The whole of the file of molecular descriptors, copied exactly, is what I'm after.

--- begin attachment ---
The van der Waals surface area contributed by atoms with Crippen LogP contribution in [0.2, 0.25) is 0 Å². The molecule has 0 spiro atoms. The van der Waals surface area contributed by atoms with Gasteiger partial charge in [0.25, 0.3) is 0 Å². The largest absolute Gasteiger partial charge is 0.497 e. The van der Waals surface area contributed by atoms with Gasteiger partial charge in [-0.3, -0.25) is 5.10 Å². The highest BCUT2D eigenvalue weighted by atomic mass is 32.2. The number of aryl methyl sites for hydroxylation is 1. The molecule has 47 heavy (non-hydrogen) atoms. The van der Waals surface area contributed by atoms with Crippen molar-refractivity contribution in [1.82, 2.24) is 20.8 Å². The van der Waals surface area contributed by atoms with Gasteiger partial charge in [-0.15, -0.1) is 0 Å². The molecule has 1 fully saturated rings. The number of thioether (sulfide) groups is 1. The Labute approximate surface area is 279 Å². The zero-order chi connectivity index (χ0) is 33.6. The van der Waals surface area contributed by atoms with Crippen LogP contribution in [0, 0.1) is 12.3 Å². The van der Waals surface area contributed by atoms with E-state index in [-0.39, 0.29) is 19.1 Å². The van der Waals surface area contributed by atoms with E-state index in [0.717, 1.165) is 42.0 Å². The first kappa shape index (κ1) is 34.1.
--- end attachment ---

The van der Waals surface area contributed by atoms with Crippen LogP contribution in [0.2, 0.25) is 0 Å². The molecule has 0 spiro atoms. The van der Waals surface area contributed by atoms with Gasteiger partial charge in [0.25, 0.3) is 0 Å². The largest absolute Gasteiger partial charge is 0.497 e. The van der Waals surface area contributed by atoms with Gasteiger partial charge in [-0.3, -0.25) is 5.10 Å². The highest BCUT2D eigenvalue weighted by atomic mass is 32.2. The number of aryl methyl sites for hydroxylation is 1. The molecule has 47 heavy (non-hydrogen) atoms. The van der Waals surface area contributed by atoms with Crippen molar-refractivity contribution in [1.82, 2.24) is 20.8 Å². The van der Waals surface area contributed by atoms with Gasteiger partial charge in [-0.15, -0.1) is 0 Å². The molecule has 1 fully saturated rings. The number of thioether (sulfide) groups is 1. The Labute approximate surface area is 279 Å². The zero-order chi connectivity index (χ0) is 33.6. The van der Waals surface area contributed by atoms with Crippen LogP contribution in [0, 0.1) is 12.3 Å². The van der Waals surface area contributed by atoms with E-state index in [-0.39, 0.29) is 19.1 Å². The van der Waals surface area contributed by atoms with E-state index in [0.717, 1.165) is 42.0 Å². The first kappa shape index (κ1) is 34.1.